In their dissent published with the rulings — a rare public display of conflict — SEC commissioners Cynthia Glassman and Paul Atkins similarly fault the Commission for failing to consider the “empirical data that could have been analyzed to evaluate potential benefits.” As discussed in some detail in the ruling’s footnotes, the SEC majority had dismissed the Bobroff report because, as its authors acknowledge, fund performance may be affected by more factors than board composition, and due to opposing interpretations of the same data. In its brief, the SEC calls the report’s claim that independently chaired firms have lower returns “pure conjecture.”
Another critic of the study is John Bogle, founder of the Vanguard Funds and an ardent proponent of the independent chair rules. In a published speech to the SEC last year, Bogle stated that the study’s data are misleading, that funds are miscategorized, and that the individuals counted as independent were not truly so. Using the same data, Bogle concludes that management-chaired funds ranked at the bottom in terms of performance, independently chaired funds did slightly better, and mutualized, internally operated funds (like Vanguard) provided “distinctly superior performance.”
David Ruder, chairman of the Mutual Fund Directors Forum, regards the Bobroff report as irrelevant. “They were concentrating on whether an independent chairman would make the fund more efficient,” he said. “The question is whether an independent chairman will help the fund avoid conflicts of interest.” Ruder is one of seven living former SEC chairmen who submitted a joint letter supporting the independent board member rules.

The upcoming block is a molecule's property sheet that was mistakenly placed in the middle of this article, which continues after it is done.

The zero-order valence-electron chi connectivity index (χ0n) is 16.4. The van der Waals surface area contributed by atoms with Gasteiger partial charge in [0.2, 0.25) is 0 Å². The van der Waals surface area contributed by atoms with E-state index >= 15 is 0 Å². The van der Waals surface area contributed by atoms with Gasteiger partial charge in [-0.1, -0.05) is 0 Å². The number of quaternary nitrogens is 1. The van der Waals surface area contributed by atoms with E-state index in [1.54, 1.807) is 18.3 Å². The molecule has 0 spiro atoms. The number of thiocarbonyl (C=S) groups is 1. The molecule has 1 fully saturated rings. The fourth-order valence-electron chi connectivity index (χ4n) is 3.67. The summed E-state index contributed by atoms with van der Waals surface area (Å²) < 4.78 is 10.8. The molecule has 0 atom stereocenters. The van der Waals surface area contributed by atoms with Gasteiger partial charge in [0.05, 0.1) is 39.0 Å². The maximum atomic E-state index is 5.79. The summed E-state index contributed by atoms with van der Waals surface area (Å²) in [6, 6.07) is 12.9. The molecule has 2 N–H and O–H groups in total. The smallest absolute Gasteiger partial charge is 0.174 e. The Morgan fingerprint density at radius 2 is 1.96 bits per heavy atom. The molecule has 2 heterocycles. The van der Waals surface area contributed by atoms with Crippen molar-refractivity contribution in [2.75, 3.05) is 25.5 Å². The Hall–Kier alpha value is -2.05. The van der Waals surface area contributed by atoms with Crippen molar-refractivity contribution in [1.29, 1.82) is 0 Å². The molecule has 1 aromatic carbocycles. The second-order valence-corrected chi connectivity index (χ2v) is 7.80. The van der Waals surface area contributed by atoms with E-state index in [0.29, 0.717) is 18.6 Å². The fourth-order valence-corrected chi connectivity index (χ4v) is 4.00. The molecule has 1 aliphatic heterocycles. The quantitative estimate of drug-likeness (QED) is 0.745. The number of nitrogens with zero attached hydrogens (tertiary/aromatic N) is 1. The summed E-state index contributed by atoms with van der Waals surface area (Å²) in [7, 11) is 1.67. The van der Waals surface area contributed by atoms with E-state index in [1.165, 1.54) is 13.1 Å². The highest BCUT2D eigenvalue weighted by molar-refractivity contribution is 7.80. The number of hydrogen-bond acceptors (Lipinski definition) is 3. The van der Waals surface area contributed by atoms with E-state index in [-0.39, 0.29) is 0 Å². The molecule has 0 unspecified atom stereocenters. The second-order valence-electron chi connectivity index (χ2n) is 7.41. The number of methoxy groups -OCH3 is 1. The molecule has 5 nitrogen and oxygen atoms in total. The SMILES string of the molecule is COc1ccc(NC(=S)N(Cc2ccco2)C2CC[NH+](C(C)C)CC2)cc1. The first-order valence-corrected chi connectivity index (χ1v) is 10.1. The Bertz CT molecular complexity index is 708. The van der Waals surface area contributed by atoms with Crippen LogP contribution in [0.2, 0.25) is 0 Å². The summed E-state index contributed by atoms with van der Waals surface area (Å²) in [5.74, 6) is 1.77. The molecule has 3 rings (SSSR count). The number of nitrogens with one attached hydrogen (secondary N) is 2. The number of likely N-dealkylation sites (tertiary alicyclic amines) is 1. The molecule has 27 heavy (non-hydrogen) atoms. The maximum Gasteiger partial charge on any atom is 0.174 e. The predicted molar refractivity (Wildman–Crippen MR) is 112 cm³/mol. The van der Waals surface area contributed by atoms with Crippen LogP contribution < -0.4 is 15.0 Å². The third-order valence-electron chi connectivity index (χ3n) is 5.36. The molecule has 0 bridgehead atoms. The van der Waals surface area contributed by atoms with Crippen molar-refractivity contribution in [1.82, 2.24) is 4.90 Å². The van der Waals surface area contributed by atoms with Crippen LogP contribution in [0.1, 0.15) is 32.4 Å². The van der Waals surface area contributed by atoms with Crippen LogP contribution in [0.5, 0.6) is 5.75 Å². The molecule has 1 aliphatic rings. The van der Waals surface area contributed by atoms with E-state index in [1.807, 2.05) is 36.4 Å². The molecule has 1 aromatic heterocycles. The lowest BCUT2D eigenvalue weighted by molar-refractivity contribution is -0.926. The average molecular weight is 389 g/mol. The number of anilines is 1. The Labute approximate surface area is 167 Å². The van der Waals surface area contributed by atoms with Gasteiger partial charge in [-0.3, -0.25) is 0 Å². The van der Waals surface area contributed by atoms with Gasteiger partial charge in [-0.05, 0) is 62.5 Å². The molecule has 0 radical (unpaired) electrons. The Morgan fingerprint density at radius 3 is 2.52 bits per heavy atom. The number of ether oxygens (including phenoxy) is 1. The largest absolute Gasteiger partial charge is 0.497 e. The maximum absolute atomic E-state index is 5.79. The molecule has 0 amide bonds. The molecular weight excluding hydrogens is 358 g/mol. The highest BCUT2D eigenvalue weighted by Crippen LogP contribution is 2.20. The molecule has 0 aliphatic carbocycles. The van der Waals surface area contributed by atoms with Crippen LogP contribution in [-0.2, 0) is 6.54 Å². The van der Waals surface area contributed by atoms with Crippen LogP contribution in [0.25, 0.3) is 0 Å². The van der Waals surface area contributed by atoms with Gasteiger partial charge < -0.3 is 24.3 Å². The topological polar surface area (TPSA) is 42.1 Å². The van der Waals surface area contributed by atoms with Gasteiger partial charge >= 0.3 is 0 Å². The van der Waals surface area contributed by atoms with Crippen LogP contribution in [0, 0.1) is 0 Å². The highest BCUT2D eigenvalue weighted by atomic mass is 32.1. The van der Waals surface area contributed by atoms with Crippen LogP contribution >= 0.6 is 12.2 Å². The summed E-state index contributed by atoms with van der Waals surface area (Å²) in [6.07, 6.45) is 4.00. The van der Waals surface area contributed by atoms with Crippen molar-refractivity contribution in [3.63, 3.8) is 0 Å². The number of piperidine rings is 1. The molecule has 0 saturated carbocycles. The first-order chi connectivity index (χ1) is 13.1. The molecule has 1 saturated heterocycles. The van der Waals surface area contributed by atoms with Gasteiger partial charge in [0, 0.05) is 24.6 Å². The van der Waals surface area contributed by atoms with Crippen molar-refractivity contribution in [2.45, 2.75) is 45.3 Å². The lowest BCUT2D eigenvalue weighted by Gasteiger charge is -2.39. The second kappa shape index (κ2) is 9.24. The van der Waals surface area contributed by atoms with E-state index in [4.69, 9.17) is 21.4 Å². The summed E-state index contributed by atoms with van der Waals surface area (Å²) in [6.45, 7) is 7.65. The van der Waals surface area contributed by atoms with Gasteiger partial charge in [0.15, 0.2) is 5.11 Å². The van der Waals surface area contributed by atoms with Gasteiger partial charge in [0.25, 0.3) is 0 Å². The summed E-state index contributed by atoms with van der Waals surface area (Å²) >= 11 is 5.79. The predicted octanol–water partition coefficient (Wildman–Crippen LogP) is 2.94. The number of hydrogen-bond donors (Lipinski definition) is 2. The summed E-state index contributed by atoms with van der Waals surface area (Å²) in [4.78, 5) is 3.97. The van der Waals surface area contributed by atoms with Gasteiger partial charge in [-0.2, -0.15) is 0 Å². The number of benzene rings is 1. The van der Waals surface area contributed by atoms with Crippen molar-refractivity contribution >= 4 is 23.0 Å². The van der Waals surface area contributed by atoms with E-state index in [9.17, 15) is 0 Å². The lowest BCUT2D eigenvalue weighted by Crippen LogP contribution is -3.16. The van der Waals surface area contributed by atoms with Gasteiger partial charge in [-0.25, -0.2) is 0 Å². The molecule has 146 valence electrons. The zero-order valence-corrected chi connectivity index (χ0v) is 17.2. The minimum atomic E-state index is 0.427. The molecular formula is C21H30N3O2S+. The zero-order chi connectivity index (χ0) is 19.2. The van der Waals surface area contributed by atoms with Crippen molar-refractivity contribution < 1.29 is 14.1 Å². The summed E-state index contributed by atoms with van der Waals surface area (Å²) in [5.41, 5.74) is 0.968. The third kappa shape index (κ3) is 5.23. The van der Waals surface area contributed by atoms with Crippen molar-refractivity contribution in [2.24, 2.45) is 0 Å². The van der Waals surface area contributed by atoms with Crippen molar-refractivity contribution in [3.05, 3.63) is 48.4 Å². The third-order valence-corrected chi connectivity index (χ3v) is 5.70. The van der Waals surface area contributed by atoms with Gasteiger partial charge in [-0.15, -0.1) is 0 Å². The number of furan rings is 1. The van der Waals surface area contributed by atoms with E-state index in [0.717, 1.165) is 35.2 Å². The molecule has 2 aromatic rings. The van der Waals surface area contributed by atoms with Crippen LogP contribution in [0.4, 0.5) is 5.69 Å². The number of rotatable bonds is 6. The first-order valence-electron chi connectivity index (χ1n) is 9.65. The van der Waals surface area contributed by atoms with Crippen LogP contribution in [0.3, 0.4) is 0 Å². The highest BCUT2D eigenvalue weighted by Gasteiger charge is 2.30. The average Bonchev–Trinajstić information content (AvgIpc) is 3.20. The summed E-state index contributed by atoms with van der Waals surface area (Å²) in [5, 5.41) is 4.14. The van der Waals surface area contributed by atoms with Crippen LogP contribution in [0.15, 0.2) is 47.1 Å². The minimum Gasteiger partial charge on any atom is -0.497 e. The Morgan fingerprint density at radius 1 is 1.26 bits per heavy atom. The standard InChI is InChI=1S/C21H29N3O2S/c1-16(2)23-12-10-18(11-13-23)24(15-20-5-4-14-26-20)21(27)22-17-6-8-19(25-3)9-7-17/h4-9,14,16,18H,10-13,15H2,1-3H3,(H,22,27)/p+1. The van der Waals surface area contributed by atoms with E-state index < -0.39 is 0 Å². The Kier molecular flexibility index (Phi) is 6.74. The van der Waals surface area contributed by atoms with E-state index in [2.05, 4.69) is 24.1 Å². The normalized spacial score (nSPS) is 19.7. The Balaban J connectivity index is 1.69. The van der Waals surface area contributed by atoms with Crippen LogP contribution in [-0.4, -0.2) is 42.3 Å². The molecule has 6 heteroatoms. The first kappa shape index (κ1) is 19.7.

Other evidence cited in the briefs is anecdotal. The Chamber, like Glassman and Atkins, argues that while 80% of the funds found guilty of market-timing and late-trading had management-led boards, that figure is proportional to their presence in the industry overall. In other words, management boards are no worse than independent boards.
In response, the SEC states the “Commission observed that in each case, the fund was used for the benefit of fund managers rather than fund shareholders,” adding that most commenters had supported the 75% condition.
Opponents complain that the law unfairly punishes the majority of management-led funds that were not guilty of ethical lapses, a point that strikes a note of sympathy on both sides. The issue of costs is also contentious. The Chamber states that hiring more independent managers will increase costs for funds for several reasons, one being that “Management directors ordinarily serve without additional compensation.”